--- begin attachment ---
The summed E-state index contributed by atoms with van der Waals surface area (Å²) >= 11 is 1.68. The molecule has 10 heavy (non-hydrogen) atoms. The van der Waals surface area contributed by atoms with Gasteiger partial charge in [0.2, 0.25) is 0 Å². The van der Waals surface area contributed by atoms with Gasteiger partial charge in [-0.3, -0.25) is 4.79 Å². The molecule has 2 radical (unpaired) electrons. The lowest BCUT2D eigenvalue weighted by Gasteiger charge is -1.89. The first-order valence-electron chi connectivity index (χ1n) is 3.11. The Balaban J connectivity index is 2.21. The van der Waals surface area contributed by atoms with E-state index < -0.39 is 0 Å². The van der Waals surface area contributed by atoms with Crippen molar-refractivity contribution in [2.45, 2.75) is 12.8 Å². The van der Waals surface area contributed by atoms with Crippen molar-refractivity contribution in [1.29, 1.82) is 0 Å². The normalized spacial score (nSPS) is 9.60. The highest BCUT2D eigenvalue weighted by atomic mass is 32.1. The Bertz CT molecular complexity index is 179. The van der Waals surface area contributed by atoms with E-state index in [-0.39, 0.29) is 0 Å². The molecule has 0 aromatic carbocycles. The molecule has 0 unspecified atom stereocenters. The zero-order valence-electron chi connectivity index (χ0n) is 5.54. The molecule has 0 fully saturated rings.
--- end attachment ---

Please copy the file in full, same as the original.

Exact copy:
The summed E-state index contributed by atoms with van der Waals surface area (Å²) >= 11 is 1.68. The molecule has 10 heavy (non-hydrogen) atoms. The van der Waals surface area contributed by atoms with Gasteiger partial charge in [0.2, 0.25) is 0 Å². The van der Waals surface area contributed by atoms with Gasteiger partial charge in [-0.3, -0.25) is 4.79 Å². The molecule has 2 radical (unpaired) electrons. The lowest BCUT2D eigenvalue weighted by Gasteiger charge is -1.89. The first-order valence-electron chi connectivity index (χ1n) is 3.11. The Balaban J connectivity index is 2.21. The van der Waals surface area contributed by atoms with E-state index < -0.39 is 0 Å². The van der Waals surface area contributed by atoms with Crippen molar-refractivity contribution in [2.45, 2.75) is 12.8 Å². The van der Waals surface area contributed by atoms with Crippen molar-refractivity contribution in [1.29, 1.82) is 0 Å². The normalized spacial score (nSPS) is 9.60. The highest BCUT2D eigenvalue weighted by atomic mass is 32.1. The Bertz CT molecular complexity index is 179. The van der Waals surface area contributed by atoms with E-state index in [-0.39, 0.29) is 0 Å². The molecule has 0 aromatic carbocycles. The molecule has 0 unspecified atom stereocenters. The zero-order valence-electron chi connectivity index (χ0n) is 5.54. The molecule has 0 fully saturated rings.